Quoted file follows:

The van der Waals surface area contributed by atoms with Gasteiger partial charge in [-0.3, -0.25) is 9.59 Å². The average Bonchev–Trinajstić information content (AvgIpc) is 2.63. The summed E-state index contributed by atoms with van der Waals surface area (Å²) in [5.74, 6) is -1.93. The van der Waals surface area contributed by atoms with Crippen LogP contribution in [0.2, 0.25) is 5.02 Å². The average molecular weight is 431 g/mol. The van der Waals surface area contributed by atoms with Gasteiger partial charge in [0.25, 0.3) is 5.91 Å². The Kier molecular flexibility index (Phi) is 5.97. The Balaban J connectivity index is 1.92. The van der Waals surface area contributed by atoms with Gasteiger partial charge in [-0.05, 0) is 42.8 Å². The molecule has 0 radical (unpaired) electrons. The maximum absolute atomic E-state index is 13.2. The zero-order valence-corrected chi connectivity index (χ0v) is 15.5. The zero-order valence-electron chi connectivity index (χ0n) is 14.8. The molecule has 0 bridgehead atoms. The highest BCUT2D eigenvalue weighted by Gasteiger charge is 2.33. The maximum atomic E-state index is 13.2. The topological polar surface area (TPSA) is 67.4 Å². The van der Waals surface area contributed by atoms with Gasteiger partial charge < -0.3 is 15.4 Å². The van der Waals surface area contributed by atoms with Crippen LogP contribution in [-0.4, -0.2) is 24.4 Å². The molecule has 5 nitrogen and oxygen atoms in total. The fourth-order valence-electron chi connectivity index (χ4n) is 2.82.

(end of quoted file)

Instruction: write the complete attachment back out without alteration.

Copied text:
The van der Waals surface area contributed by atoms with Gasteiger partial charge in [-0.3, -0.25) is 9.59 Å². The average Bonchev–Trinajstić information content (AvgIpc) is 2.63. The summed E-state index contributed by atoms with van der Waals surface area (Å²) in [5.74, 6) is -1.93. The van der Waals surface area contributed by atoms with Crippen LogP contribution in [0.2, 0.25) is 5.02 Å². The average molecular weight is 431 g/mol. The van der Waals surface area contributed by atoms with Gasteiger partial charge in [0.25, 0.3) is 5.91 Å². The Kier molecular flexibility index (Phi) is 5.97. The Balaban J connectivity index is 1.92. The van der Waals surface area contributed by atoms with Gasteiger partial charge in [-0.05, 0) is 42.8 Å². The molecule has 0 radical (unpaired) electrons. The maximum absolute atomic E-state index is 13.2. The zero-order valence-corrected chi connectivity index (χ0v) is 15.5. The zero-order valence-electron chi connectivity index (χ0n) is 14.8. The molecule has 0 bridgehead atoms. The highest BCUT2D eigenvalue weighted by Gasteiger charge is 2.33. The maximum atomic E-state index is 13.2. The topological polar surface area (TPSA) is 67.4 Å². The van der Waals surface area contributed by atoms with Gasteiger partial charge < -0.3 is 15.4 Å². The van der Waals surface area contributed by atoms with Crippen LogP contribution in [-0.4, -0.2) is 24.4 Å². The molecule has 5 nitrogen and oxygen atoms in total. The fourth-order valence-electron chi connectivity index (χ4n) is 2.82.